[Here begins the promised post series about my recent misadventures. There will be seven posts in total, and I encourage any and all feedback, thoughts, suggestions, or general comments you have.]
I was trying to think of an easy way to introduce the topic of where I had disappeared to since Iggy's obituary, and found myself thwarted at every turn. But then I read this Mocha post, and it gave me the perfect opening:
You wouldn't know by just looking at me, but I just spent a week in the hospital psych ward.
Big news, I know. Surprising news? Probably not so much. For one thing, many of you out there reading this already knew, and, in fact, even came to see me. But even those of you finding out for the first time had a lot of warning. For all that I've lived through some serious stuff, I just was not handling recent events well at all. I was cutting again - something I've struggled with for years - and it was getting really out of hand. And for the last few days leading up to my hospitalization, things had gotten drastically worse
When things first started almost a month ago, my emotions were all over the place. I was crazy upset, but I still had moments where I could laugh and feel mostly normal. And in the midst of the up-and-down roller coaster of emotions, I was relying on my friends for support.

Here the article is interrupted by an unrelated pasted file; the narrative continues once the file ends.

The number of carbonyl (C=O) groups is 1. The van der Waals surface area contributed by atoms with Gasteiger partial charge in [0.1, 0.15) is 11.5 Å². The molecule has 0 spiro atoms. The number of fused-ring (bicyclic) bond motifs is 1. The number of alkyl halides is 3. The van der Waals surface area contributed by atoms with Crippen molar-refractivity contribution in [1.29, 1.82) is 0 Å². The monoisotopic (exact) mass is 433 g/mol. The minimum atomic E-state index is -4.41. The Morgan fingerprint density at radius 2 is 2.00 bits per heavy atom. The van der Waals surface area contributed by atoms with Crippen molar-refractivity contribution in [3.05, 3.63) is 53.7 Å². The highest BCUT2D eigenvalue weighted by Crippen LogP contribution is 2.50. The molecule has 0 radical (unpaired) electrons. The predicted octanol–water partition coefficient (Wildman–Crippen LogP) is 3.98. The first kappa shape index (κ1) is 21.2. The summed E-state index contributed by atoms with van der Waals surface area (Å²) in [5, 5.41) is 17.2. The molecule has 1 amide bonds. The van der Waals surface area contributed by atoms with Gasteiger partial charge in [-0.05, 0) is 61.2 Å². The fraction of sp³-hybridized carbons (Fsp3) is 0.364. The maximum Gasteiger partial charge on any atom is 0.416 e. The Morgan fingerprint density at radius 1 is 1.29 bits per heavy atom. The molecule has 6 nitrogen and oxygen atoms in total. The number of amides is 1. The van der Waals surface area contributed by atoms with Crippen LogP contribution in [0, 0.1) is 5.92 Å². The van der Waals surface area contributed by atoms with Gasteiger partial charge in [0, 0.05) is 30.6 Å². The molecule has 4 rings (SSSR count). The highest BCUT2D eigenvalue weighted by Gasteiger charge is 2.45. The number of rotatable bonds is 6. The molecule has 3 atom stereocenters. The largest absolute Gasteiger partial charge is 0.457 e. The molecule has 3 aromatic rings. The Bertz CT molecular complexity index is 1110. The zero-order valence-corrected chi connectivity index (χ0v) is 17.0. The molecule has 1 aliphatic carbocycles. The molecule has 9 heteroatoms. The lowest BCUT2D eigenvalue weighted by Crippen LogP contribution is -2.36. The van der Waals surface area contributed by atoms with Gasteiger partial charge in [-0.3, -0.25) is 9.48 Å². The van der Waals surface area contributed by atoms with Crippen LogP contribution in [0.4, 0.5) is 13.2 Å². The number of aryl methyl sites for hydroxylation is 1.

But then the roller coaster stopped. The good moments went away, and even the bad moments became infrequent. Mostly there was just... nothing. I just felt numb. Unless I was in a sobbing fit of absolute despair and hopelessness, I pretty much didn't care about anything at all. And worst of all, I stopped talking to just about all my friends and family.
It's strange for me to remember now, that complete and utter lack of emotion. It's just so unlike me, to genuinely feel nothing - to genuinely not care about anything. I was in that state for most of that weekend and the early part of the week. And that was the state I was in Wednesday night.
Not too long after mourning Iggy's death (no, that's not what pushed me over the edge, sad though I was), I found myself curled in a ball, sobbing. J. came in to ask if there was anything he could do, but I pretty much told him to go away and leave me alone. He did, and I eventually stopped crying and found myself back in the numb, fog-like state in which I often found myself in those days. And in that state, I began to consider suicide.
It's hard to explain the confused jumble of thoughts I experienced in those two hours - yes, I pretty much just thought about life, death, and the options each presented for close to two hours. First in my room, lying in bed staring at the wall. Then standing in the bathroom staring at myself in the mirror holding the bottle of pills (left over from my last ER visit). Then finally sitting back in my bed, this time looking back and forth between the pile of pills I'd poured into my right hand and the glass of water in my left.
When the doctors asked me later if I'd been trying to kill myself when I took the pills, I told them, "Not as such," or, "It wasn't as explicit as that." And those answers are true. I really didn't take the pills so that I would die. I knew it was possible, but I deemed it a low risk. I mostly just didn't care either way anymore, so with sort of a morbid (and completely irrational) curiosity, I took the pills just to see what would happen.